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Pyrat Rum XO Reserve

Review: Pyrat Rum XO Reserve    (84.5/100)
a review by Chip Dykstra (Aka Arctic Wolf)
Posted February 19, 2013

Pyrat Rum is owned by Patrón Spirits, a company created in 1989 by John Paul DeJoria, and Martin Crowley. The company does not own a distillery, rather they act as a third-party company sourcing what they believe to be the best stocks for their products and blending them according to their own formulas. There is always a bit of secrecy surrounding these private blends, but perhaps I can shed a little light on the production of Pyrat Rum XO Reserve.

When the brand was created (about 1997), the rum was produced by the Anguilla Rums Company from those previously mention rums stocks which were sourced from various Caribbean distilleries. More recently however production has been moved to Guyana, South America. When I was in Guyana last April, I was given a tour of the Diamond Bottling Plant owned by Demerara Distillers Ltd. (DDL). During this tour, I was told that Pyrat Rum had just installed their own private bottling line within the Diamond plant. Pyrat XO Rum, I learned, is primarily a Demerara rum blended and bottled in Guyana from a blend of 2-year-old Demerara stocks and other stocks sourced from various Caribbean producers.

Hand Labeling Pyrat XO Reserve Rum at the Diamond Bottling plant in Guyana (Photo Credit Jamie Drummond)

Hand Labeling Pyrat XO Reserve Rum at the Diamond Bottling plant in Guyana (Photo Credit Jamie Drummond)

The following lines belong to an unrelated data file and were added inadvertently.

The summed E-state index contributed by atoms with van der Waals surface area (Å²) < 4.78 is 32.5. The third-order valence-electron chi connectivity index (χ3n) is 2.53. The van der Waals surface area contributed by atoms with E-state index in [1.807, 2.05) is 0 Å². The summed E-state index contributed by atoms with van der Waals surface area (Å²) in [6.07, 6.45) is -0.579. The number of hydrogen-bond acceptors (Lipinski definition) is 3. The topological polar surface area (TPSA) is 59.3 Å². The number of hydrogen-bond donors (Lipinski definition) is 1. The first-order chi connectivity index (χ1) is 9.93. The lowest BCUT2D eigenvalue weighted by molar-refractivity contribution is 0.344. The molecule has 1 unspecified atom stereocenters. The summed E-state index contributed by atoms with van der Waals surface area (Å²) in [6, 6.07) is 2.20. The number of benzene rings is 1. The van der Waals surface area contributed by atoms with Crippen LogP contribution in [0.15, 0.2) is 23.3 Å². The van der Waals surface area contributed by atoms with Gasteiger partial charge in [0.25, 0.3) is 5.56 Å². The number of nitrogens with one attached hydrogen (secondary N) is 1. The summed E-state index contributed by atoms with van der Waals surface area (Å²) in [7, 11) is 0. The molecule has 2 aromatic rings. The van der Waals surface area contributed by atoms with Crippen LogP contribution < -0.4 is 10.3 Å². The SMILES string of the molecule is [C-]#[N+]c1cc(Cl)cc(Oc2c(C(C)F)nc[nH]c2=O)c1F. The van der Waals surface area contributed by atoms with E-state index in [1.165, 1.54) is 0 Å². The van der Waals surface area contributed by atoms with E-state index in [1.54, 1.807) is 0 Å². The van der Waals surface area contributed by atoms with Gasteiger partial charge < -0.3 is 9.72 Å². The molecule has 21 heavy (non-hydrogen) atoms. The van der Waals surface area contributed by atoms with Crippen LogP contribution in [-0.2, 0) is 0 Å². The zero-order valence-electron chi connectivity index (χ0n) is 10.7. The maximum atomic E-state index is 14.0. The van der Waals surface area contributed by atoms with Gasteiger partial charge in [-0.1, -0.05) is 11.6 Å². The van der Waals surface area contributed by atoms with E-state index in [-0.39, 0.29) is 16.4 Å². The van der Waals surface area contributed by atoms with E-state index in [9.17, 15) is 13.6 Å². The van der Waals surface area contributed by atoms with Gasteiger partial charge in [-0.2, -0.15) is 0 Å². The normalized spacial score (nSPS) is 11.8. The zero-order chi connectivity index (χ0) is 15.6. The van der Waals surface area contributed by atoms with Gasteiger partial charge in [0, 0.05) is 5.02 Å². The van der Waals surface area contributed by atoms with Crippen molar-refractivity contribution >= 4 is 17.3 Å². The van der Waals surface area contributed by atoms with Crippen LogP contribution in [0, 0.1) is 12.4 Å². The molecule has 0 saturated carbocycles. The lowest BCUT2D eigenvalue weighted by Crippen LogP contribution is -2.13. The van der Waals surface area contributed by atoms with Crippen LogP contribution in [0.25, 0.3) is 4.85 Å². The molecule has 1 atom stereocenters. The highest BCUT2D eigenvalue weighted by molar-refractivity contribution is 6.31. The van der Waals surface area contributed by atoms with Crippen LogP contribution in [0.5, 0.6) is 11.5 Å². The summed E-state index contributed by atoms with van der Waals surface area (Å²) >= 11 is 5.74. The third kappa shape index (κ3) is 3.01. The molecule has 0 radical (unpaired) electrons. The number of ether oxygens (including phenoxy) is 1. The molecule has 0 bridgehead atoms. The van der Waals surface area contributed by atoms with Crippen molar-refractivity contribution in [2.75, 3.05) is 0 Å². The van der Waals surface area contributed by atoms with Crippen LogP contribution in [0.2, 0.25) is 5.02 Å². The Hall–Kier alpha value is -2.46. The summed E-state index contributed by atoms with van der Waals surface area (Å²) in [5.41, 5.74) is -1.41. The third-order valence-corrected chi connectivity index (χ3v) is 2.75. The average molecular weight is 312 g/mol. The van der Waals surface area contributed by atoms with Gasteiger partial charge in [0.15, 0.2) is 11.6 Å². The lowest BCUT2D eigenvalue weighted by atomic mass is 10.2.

I was able to witness the Pyrat Rum bottling line in operation during my tour of the Diamond plant while Pyrat Rum XO Reserve was being processed. I was told that a portion of the Pyrat blend is produced on Demerara Distillers’ High Ester Still, which is a functioning John Dore Still which is capable of producing intense flavours within the distillate. If you have sampled Pyrat Rum previously, you have probably noticed a very different flavour profile.

As fortune would have it, about nine months later, I was given an opportunity to meet Burt Stewart, the VP of Sales for the Patron Spirits Company at Aligra Wine and Spirits here in Edmonton, Alberta. Mr. Stewart was in town to promote his new Vodka, Ultimat; but he was not averse to talking to me about rum. Of course, the rum I wanted to speak about was Patron’s very own Pyrat Rum. He confirmed the information given me in Guyana, and added that the oldest rum in the Pyrat Rum XO blend is 15 years old, and added that all of the XO rum is aged in a combination of American Oak and French Limousine oak casks. Of course, I asked Mr. Stewart about the unique flavour of the rum and whether he could confirm that the John Dore Still at Demerara Distillers was responsible, or whether the flavour was arrived at by other means.

Mr Stewart was remarkably forthcoming, and said he would be happy to tell me the complete story of the Pyrat Rum’s unique flavour. There was a catch; unfortunately he would have to kill me afterwards. (The price of trade secrets is high.) I wisely declined his offer, and instead accepted a bottle of Pyrat Rum XO Reserve for the purposes of this review. (The bottle was provided through Select Wines and Spirits who are the local distributors of Patron Products.)